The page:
Fig. 1 shows an overview of the SchNet using interaction blocks on the left as well as the architecture of the interaction block on the right. Because the corrections depend on all previous atom-wise representations of neighbors within a given cutoff radius, more and more complex spatial information is incorporated in the atom-wise representations . SchNet models quantum interactions by continuous-filter convolutions Schnet_NIPS in order to enable smooth predictions of potential energy surfaces. After a given number of interaction corrections, the energy of a molecule is predicted by


where a fully-connected neural network predicts latent atom-wise energy contributions from the final representations . For further details, we refer to the original papers Schnet_NIPS ; schnet_JCP as well as the reference implementation Schnetpack .

In this work, we extend this architecture by weighted skip-connections. More concretely, we do not only pass the atom features through the interactions blocks but also construct the final representation as a weighted sum of intermediate representations. This allows the model to access the evolution of the features through the entire forward pass. In order to distinguish our extended architecture from standard SchNet, we will refer to it as sc-SchNet in the following. Fig. 1 (left) visualizes the modifications applied to SchNet to arrive at sc-SchNet in orange.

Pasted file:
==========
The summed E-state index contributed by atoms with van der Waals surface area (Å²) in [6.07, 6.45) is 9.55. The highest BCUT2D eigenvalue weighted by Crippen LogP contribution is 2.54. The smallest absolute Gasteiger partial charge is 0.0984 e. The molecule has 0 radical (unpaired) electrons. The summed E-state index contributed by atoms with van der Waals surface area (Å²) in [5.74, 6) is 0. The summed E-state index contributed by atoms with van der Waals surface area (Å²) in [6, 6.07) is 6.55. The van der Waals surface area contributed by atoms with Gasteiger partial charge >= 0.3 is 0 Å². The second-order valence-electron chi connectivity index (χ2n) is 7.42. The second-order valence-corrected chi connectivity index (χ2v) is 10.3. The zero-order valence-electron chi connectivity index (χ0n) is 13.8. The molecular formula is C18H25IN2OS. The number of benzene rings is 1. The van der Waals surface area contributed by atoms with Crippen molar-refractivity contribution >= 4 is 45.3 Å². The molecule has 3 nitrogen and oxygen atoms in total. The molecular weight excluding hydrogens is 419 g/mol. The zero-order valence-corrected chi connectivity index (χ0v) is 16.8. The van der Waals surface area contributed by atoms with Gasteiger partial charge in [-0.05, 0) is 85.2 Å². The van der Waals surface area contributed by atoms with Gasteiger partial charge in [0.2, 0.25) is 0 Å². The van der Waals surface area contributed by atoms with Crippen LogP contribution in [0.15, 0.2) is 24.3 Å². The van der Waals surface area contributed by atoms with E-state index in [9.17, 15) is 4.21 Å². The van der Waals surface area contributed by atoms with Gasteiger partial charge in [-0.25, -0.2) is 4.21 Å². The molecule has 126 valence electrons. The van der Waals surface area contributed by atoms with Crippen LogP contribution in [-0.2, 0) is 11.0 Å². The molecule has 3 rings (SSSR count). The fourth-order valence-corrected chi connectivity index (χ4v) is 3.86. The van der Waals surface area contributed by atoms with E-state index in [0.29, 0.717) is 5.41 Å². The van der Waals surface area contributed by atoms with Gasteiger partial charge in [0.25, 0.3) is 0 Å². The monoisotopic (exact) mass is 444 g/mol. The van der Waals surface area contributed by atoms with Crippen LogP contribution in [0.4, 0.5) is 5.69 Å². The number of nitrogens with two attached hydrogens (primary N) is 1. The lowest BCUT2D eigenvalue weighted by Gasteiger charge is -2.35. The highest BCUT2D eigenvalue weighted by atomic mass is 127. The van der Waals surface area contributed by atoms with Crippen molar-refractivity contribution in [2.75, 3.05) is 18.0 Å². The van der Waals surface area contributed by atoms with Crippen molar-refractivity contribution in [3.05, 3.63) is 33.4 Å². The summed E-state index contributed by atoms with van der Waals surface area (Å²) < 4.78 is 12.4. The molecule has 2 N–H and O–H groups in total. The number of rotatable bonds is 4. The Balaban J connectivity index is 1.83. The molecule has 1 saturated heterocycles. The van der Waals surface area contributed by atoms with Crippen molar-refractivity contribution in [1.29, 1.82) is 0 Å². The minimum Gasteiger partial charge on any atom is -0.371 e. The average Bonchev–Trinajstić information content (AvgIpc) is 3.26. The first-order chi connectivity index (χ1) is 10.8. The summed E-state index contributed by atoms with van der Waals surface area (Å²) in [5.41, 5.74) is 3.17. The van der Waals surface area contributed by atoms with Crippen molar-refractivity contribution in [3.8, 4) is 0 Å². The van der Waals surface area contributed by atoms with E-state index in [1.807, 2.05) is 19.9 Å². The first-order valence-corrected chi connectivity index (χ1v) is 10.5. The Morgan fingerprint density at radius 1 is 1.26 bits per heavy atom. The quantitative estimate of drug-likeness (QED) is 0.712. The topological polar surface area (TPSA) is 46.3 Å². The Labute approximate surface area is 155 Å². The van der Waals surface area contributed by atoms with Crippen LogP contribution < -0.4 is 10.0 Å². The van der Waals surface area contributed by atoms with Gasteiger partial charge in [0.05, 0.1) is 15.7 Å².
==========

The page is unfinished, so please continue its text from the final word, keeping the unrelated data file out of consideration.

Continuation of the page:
First, we unroll the interaction corrections of the standard SchNet, i.e. Eq. 1, as


defining for compactness. In sc-SchNet, we instead use a weighted sum over interaction corrections


where the are contribution weights

of the different interaction stages. Contribution weights are trainable parameters of the network. They are initialized as uniformly distributed, and normalized to one, before being updated during the learning process.

Note that the interaction corrections still only depend on the previous corrections through Eq. 1. Therefore, sc-SchNet effectively decouples the evolution of the features during the interaction corrections from the composition of the final representation. While this may help during training li2018visualizing , it also allows us to obtain interpretable contributions of different interaction blocks.